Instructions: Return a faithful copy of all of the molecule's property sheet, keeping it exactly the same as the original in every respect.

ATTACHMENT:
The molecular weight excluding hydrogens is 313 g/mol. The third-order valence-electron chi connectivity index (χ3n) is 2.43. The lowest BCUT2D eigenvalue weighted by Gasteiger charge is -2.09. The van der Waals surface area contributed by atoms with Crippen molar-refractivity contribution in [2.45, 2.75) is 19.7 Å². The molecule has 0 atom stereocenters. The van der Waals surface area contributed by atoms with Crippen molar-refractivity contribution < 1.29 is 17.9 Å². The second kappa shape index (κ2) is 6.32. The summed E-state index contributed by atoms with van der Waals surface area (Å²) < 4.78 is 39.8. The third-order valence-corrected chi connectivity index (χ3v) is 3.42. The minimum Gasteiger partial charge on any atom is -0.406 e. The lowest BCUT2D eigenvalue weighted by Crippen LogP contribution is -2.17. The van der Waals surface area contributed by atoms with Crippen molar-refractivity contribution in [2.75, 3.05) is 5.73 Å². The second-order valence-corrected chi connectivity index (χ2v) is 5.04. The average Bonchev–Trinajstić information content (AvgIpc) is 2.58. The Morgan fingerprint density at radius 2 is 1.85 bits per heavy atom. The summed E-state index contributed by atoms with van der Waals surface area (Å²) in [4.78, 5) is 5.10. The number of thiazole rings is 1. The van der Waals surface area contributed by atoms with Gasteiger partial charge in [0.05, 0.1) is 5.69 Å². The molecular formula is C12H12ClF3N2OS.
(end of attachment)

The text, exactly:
The molecular weight excluding hydrogens is 313 g/mol. The third-order valence-electron chi connectivity index (χ3n) is 2.43. The lowest BCUT2D eigenvalue weighted by Gasteiger charge is -2.09. The van der Waals surface area contributed by atoms with Crippen molar-refractivity contribution in [2.45, 2.75) is 19.7 Å². The molecule has 0 atom stereocenters. The van der Waals surface area contributed by atoms with Crippen molar-refractivity contribution < 1.29 is 17.9 Å². The second kappa shape index (κ2) is 6.32. The summed E-state index contributed by atoms with van der Waals surface area (Å²) < 4.78 is 39.8. The third-order valence-corrected chi connectivity index (χ3v) is 3.42. The minimum Gasteiger partial charge on any atom is -0.406 e. The lowest BCUT2D eigenvalue weighted by Crippen LogP contribution is -2.17. The van der Waals surface area contributed by atoms with Crippen molar-refractivity contribution in [2.75, 3.05) is 5.73 Å². The second-order valence-corrected chi connectivity index (χ2v) is 5.04. The average Bonchev–Trinajstić information content (AvgIpc) is 2.58. The Morgan fingerprint density at radius 2 is 1.85 bits per heavy atom. The summed E-state index contributed by atoms with van der Waals surface area (Å²) in [4.78, 5) is 5.10. The number of thiazole rings is 1. The van der Waals surface area contributed by atoms with Gasteiger partial charge in [0.05, 0.1) is 5.69 Å². The molecular formula is C12H12ClF3N2OS.